There has been a buzz among New Testament scholars about John Barclay’s recent book, ‘Paul and the Gift’. Barclay is the Lightfoot Professor of Divinity in the department of Religion and Theology at Durham University, where I am in the process of completing research for a doctorate in theology and ministry. Naturally, I had to see what the fuss was about, and being on sabbatical gave me the time to engage in the kind of long, sustained reading required.
During my week of residency at Durham last Fall– ‘summer school’– Prof. Barclay gave a lecture. Since he didn’t use his name tag, I ‘nicked’ it from the registration table.
Barclay’s work is stunning, a gift in itself to Pauline studies. Barclay approaches grace as ‘gift’, and develops a frame of six possible ‘perfections’—aspects taking to an extreme emphasis. He then applies his taxonomy of the various ‘perfections’ of the ‘gift’ concept to historically significant Pauline scholars such as Augustine, Luther, and Calvin. Rather than providing us another ‘perspective’ on Paul, Barclay gives us a framework for analyzing all other perspectives—and a compelling and clear way for making sense of Paul in his own context as well.
The book is outlined as follows:
Part I: The Multiple Meanings of Gift and Grace
Chapter 1: The Anthropology and History of the Gift [65 pages]
Chapter 2: The Perfections of Gift/Grace [13 pages]
Chapter 3: Interpreting Paul on Grace: Shifting Patterns of Perfection [115 pages]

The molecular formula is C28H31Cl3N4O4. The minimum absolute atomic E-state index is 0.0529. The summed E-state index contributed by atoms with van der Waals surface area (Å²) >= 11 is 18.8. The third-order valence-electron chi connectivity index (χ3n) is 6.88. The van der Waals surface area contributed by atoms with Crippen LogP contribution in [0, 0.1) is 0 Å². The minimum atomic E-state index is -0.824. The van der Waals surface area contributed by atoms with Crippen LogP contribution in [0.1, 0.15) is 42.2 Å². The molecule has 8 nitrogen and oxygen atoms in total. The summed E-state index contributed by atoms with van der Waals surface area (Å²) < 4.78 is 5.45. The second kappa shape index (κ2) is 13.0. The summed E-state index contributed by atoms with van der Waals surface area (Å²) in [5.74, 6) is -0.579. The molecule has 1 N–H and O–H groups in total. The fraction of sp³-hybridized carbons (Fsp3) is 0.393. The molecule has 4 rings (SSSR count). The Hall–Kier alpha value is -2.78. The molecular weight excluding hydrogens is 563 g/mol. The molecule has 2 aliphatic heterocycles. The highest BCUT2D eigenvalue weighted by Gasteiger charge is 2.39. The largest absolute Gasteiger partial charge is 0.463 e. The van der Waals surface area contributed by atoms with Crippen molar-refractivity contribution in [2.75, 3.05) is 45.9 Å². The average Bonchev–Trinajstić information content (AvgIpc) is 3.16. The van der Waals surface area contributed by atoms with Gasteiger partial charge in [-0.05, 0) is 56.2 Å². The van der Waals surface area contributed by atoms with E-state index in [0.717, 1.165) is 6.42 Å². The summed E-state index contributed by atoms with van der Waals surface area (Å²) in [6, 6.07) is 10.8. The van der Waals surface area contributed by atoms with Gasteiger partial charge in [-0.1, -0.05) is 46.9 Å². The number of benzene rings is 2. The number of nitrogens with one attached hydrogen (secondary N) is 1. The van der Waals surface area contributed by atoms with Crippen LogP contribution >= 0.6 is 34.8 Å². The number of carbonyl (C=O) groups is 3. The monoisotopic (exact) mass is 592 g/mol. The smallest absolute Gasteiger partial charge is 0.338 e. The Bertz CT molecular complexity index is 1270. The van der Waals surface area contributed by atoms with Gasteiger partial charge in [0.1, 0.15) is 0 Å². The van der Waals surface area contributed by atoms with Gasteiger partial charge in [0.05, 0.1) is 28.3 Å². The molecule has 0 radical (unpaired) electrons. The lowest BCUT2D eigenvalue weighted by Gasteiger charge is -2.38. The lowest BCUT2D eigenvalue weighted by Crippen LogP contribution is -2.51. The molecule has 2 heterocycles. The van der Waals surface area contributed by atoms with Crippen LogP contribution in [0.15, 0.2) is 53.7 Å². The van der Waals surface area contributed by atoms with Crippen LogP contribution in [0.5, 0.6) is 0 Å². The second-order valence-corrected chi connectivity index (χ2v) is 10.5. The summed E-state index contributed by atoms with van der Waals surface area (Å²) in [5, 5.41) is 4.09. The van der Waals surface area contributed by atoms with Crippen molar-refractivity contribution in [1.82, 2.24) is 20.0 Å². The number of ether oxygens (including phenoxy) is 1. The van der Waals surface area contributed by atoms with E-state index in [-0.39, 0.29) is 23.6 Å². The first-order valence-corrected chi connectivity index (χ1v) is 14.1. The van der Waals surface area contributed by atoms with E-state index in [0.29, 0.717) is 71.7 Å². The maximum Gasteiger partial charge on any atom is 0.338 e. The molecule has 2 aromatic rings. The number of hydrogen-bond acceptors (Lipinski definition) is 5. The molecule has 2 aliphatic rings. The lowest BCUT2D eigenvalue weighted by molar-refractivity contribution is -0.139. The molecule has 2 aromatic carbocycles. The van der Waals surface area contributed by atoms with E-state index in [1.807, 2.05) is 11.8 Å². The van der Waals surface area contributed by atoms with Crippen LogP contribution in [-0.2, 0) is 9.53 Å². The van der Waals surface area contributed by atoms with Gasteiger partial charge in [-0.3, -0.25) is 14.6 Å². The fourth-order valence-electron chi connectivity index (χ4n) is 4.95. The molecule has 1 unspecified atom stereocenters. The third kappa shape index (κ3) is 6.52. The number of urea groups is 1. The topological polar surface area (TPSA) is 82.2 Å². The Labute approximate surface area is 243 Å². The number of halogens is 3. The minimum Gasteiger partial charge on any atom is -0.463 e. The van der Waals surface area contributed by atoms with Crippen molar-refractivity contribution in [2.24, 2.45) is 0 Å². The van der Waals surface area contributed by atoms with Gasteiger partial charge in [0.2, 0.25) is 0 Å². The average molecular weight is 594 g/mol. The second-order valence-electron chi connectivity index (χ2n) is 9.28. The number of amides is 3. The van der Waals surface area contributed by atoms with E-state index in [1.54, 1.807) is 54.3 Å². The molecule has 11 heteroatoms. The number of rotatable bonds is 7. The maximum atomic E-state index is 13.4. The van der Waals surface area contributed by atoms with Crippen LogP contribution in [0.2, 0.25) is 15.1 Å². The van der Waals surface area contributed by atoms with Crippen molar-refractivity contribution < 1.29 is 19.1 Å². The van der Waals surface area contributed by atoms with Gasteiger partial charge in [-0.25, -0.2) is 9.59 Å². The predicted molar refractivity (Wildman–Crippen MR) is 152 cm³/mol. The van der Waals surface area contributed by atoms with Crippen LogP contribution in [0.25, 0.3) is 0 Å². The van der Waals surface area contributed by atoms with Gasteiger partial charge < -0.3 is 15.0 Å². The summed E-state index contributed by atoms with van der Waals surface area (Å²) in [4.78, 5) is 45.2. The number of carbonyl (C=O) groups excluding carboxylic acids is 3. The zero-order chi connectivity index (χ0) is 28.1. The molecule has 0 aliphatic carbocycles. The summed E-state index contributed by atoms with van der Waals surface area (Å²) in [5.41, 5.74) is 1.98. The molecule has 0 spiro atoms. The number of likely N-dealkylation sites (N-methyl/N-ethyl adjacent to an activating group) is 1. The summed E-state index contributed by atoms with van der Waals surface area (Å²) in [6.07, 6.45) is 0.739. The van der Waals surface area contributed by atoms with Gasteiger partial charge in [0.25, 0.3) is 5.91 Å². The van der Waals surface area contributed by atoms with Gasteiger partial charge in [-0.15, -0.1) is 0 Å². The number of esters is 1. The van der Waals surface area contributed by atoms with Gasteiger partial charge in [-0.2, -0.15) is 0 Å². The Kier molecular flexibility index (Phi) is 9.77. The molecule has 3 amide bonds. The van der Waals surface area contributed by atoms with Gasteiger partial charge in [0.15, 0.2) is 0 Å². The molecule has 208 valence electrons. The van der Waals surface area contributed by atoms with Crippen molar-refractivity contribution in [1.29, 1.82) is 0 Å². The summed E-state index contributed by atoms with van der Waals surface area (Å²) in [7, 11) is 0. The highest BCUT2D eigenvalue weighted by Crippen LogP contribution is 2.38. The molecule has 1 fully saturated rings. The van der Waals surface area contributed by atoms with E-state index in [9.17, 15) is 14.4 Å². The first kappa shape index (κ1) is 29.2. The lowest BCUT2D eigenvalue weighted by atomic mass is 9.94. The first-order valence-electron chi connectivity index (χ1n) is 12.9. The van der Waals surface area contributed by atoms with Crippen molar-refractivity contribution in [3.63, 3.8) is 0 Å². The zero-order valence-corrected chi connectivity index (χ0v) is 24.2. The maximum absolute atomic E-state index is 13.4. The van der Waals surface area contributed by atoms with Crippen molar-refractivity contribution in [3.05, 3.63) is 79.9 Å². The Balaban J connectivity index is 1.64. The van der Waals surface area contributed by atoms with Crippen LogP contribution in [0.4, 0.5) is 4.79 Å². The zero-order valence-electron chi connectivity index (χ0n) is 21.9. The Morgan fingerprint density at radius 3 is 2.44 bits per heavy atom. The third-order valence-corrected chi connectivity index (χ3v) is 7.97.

Chapter 4: Summary and Conclusions to Part 1 [10 pages]
Part II: Divine Gift in Second Temple Judaism
Chapter 5: The Wisdom of Solomon [17 pages]
Chapter 6:Philo of Alexandria [26 pages]
Chapter 7: The Qumran Hodayot [26 pages]
Chapter 8: Pseudo-Philo, Liber Antiquitatum Biblicarum [13 pages]
Chapter 9: Ezra [28 pages]
Chapter 10: The Diverse Dynamics of Grace in Second Temple Judaism [21 pages]
Part III: Galatians: The Christ-Gift and the Recalibration of Worth
Chapter 11: Configuring Galatians [19 pages]
Chapter 12: The Christ-Gift and the Recalibration of Norms (Galatians 1-2) [36 pages]
Chapter 13: The Christi-Gift, the Law, and the Promise (Galatians 3:1-5:12, with 6:11-18) [34 pages]
Chapter 14: The New Community as the Expression of the Gift (Galatians 5:13-6:10) [25 pages]
Part IV: Romans: Israel, the Gentiles, and God’s Creative Gift
Chapter 15: The Creative Gift and Its Fitting Result (Romans 1:1-5:11) [43 pages]
Chapter 16: New Life in Dying Bodies: Grace and the Construction of a Christian Habitus (Romans 5:12-8:39; 12:1-15:13) [16 pages]
Chapter 17: Israel, Christ, and the Creative Mercy of God (Romans 9-11) [41 pages]
Chapter 18: Conclusions [16 pages]
Even those casually interested in Paul’s teaching on ‘grace’ will find Barclay’s ‘gift’ framework immensely insightful and illuminating. But at nearly 600 pages, it can be a challenging read. Not every section will benefit the preacher. One of the helpful features of the book is how clearly focused Barclay is in articulating his thesis and in outlining the flow of his argument. The conclusion sections at the end of each chapter and major sections are also tremendously helpful for readers who—like me—may want to read more deeply in some sections than others but don’t want to miss key developments of the argument.